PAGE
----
It’s hard not to get a little concerned with the performance of the Capitals through the first few weeks of this young NHL season. Yes, their 6-4 record is respectable and it’s not like we haven’t seen the Caps go all streaky on us before, but excuse us if we are a little skeptical after last season’s meltdown.
Coming into the season all we wanted to see was a newfound sense of grit, patience, and adherence to fundamental hockey. It might sound boring, but working the cycle, controlling the boards, and making crisp passes in the neutral zone win hockey games in May and June and that’s where it counts. The Capitals might pay lip service to those skills, but they have yet to dedicate a stretch of games towards working on them as a team.
Individually, several Caps have put forth the effort necessary to improve the level of play on both ends of the ice. John Erskine, though not as gifted as many on the roster, has been sound in the defensive end despite being pairing with the enigmatic Tyler Sloan. Jason Chimera and Eric Fehr are solid hustle players who skate hard every shift. Fehr also has a nice shot to boot. David Steckel has anchored the fourth line with positive results. In fact, the fourth line of Matt Hendricks-Steckel-Matt Bradley has been the ideal energy line, establishing puck possession and even chipping in with a goal during the Caps’ 3-0 win over Carolina earlier this week.
While the fourth line has stepped it up even without Boyd Gordon, it’s the first line of Ovi-Backstrom-Knuble, which is our biggest concern. It’s not the same line who scored 112 goals combined and were the toast of the town in 2009-10. Ovechkin has continued his disturbing trend of paying little attention to anything save standing at the blue-line waiting to enter the offensive zone; Backstrom is a step slow coming off a career year; and Knuble seems unsure of his role as he plays with two of the best offensive players in the game.
We fully expect Backstrom to shake off his slow start (he had a six game stretch last October where he scored just one point and he recorded just four points during the entire month of October in 2008). Knuble is at his best when is able to establish himself in front of the net, but that can’t happen if Ovechkin refuses to tone down his out of control game in the offensive zone. Ovi pays little heed to cycling the puck and maintaining possession instead preferring to score off the rush. That’s his strong suit, but it doesn’t cater to Knuble nor does it provide consistent quality shifts with Backstrom struggling.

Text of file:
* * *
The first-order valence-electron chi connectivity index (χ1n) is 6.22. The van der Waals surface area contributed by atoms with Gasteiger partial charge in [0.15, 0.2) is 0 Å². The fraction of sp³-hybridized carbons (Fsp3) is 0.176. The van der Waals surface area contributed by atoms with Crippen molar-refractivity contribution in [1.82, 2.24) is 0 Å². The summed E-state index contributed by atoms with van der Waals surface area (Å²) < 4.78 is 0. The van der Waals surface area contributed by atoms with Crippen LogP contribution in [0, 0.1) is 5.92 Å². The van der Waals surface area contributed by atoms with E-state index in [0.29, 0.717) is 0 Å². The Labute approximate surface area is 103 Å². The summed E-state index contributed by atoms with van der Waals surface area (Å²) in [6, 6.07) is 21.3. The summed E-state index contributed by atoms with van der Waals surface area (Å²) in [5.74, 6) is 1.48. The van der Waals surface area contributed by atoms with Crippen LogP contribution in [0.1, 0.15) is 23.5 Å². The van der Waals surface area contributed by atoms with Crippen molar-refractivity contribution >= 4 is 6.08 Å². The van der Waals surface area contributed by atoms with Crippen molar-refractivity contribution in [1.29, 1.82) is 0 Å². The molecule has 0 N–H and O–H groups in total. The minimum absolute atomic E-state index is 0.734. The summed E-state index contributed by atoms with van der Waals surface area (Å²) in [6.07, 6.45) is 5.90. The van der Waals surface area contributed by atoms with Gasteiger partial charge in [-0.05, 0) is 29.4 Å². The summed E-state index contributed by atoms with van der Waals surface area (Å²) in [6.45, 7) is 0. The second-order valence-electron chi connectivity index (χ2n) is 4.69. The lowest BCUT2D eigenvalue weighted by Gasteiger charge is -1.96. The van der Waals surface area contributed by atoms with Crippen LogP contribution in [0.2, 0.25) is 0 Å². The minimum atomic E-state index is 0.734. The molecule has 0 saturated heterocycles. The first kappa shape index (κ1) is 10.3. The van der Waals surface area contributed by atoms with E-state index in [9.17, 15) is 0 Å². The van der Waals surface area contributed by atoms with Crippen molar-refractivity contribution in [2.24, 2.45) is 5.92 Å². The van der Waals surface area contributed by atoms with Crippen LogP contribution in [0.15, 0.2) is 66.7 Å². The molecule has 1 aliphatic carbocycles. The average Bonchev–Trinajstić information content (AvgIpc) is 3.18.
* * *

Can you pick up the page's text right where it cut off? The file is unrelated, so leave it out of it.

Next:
In the offensive zone this year, Ovi’s passing has been sloppy and he’s been somewhat predictable off the rush. But the biggest issue in our minds is his lack of hustle when he doesn’t have the puck. He doesn’t forecheck consistently, his stick is rarely on the ice in the defensive zone, and cherry-picking is the norm. There’s no doubt Ovi is a great player, but this kind of stuff isn’t fitting for the leader of this team. The team will take more pride in every aspect of the game if their captain does so.
-It’s a broken record, but the defense is still in desperate need of a veteran stay-at-home defenseman. Erskine hustles, Carlson and Alzner will continue to develop, and Tom Poti is solid, but it would be nice to add another player to that list just to be safe.
-As much as we root for Semyon Varlamov, Michal Neuvirth has looked the part as the number one goaltender. Why “tinker” with a .926 save percentage and some of the best netminding we’ve seen in quite a while?
-We still like little Matty P over Marcus Johansson at center. Johansson is still very, very raw. Matty P is a scrappy player who skates both ends of the ice with equal intensity and his positioning is impeccable.
-And finally for as much heat as Jeff Schultz takes we can’t ignore his improvement. He’s become an even better shot-blocker and seems to have solidified his role on the roster.